The banking sector as a whole has improved tremendously since the financial crisis, but the future of many of the big banks is still a little too uncertain for a lot of investors without high risk tolerance. However, there is a way to get in on the action without too much risk, and while creating a nice stream of income as well.
I'm talking about the banks' preferred stocks, which are similar to bonds but have a nice chance for capital gains as well as income. Here's why the preferred stocks of banks like BB&T (NYSE: BBT ) , JPMorgan Chase (NYSE: JPM ) , and Bank of America (NYSE: BAC ) might be a better fit for your portfolio than buying common shares.
How are they different from common stock?
Most importantly, preferred stock isn't directly dependent on the performance of a company. All preferred shares have a fixed dividend amount, which stays the same as long as shares are in existence. So, if a preferred stock pays $1.00 per year, it won't change over time like common stock dividends.
Because of this, preferred stock is a much safer investment than common stock. In the event of a liquidation or severe cash flow problem, preferred shareholders must receive their money before common stockholders see a dime.
But isn't that the same thing as a bond?
Well, not exactly. Like bonds, some preferred stocks are callable, meaning the company can buy them back at a predetermined time for $25 per share (the par value of all preferreds). Also, some are convertible and can be exchanged for common shares.
Despite the similarity, there are some big differences to be aware of. First is their accessibility to everyday investors. You can readily buy preferred shares on major exchanges, with a much more liquid market than most bonds. Also, the price of entry is much lower at about 1/40th the cost of a bond for each preferred share.
Another important distinction is that preferred shares are subordinate to bonds. In terms of seniority, preferred shares rank higher than common ones in terms of dividend payment and recovery of assets in the event of liquidation, but only after bondholders are made whole. However, because there is less of a guarantee on preferred dividends than on bond payments, preferred stocks generally pay higher interest rates than bonds.
Why should you bother with preferreds?
Preferred stocks offer investors the best of both worlds; the safety of bonds and the high returns you would expect with common stock. Additionally, many preferred stocks trade for a substantial discount to par value, meaning there is significant upside potential. This brings me to another important point: The further below par value shares are trading, the lower the dividend will be. Think of this as a trade-off...less income means more potential upside in the share price.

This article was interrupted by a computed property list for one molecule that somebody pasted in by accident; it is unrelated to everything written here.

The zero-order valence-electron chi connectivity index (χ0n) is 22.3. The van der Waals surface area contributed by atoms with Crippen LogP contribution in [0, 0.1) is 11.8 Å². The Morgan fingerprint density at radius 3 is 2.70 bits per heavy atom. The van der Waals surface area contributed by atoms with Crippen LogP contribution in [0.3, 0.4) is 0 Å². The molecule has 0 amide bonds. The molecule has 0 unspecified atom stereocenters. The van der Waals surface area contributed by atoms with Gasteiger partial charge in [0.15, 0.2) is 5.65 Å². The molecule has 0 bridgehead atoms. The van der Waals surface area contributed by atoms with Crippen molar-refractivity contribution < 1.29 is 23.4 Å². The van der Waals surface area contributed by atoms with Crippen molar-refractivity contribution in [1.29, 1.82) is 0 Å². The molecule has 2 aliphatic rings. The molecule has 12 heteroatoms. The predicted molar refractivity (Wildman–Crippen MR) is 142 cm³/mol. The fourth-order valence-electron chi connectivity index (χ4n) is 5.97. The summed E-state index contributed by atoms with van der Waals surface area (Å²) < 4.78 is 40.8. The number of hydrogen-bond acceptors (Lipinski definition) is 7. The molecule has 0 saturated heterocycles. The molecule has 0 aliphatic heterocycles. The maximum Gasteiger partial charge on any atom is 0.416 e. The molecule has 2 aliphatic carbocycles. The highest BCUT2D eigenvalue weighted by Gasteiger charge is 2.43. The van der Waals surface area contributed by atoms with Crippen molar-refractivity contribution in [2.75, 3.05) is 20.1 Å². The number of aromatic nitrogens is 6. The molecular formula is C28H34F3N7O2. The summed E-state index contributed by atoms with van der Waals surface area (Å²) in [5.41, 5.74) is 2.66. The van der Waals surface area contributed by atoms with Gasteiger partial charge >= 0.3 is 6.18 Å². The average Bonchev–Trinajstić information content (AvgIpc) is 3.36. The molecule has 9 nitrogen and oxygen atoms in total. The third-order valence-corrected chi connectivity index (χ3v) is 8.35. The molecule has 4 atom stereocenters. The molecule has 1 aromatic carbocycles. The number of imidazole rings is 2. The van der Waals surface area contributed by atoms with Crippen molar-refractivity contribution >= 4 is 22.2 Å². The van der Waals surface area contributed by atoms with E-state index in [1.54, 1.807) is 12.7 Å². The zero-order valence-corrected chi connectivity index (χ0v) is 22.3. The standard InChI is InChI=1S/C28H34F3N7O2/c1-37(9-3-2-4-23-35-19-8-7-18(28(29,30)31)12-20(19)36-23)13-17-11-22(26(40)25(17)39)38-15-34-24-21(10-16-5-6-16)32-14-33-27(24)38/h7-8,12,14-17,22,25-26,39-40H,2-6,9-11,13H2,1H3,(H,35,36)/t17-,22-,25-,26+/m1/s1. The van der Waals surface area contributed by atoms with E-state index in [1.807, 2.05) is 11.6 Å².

For instance, look at the first two preferred stocks on the list below; with symbols BAC-D and BAC-E. The first one actually trades for a slight premium to its par value of $25, meaning that if shares were called away you wouldn't make any money. However, you would receive an annual dividend of nearly 6.2% as long as you hold the stock.
However, if you were to buy the BAC-E preferred shares, you would only receive a 4.4% yield as income. But, the shares trade for a nice discount to their par value. If the bank called the shares, they would have to pay you the full $25 par value, which would give you a nice 11.6% gain on your principal, as well as all of the dividends you were paid for holding the shares.
How do I get started and where can I find preferred stocks?
Preferred stocks are listed on the major stock exchanges, so they're easy to find. Some brokerages use different symbols for preferreds (like BAC-D instead of BAC-D), but it's usually some variation of the common stock's ticker symbol. Here is a quick chart of information about the preferred stocks of the largest banks, along with their dividend rate, share price, and current yield.
|Bank||Ticker||Share Price||Annual Dividend||Current Yield %|
|Bank of America||BAC-D||$25.18||$1.55||6.17%|
This is by no means a complete list, and many of these banks have more varieties of preferred shares than are listed here. In fact, a quick search on TD Ameritrade reveals Bank of America has nine different types of preferred shares listed on the NYSE.
Preferred stocks can produce great income, but you should be aware of what you're giving up. No matter how well the banks do, you won't see too much upside on your investment, but such is the price of safety. However, for the "safe" portion of your portfolio, there is nothing wrong with 6% yields and a little upside potential.
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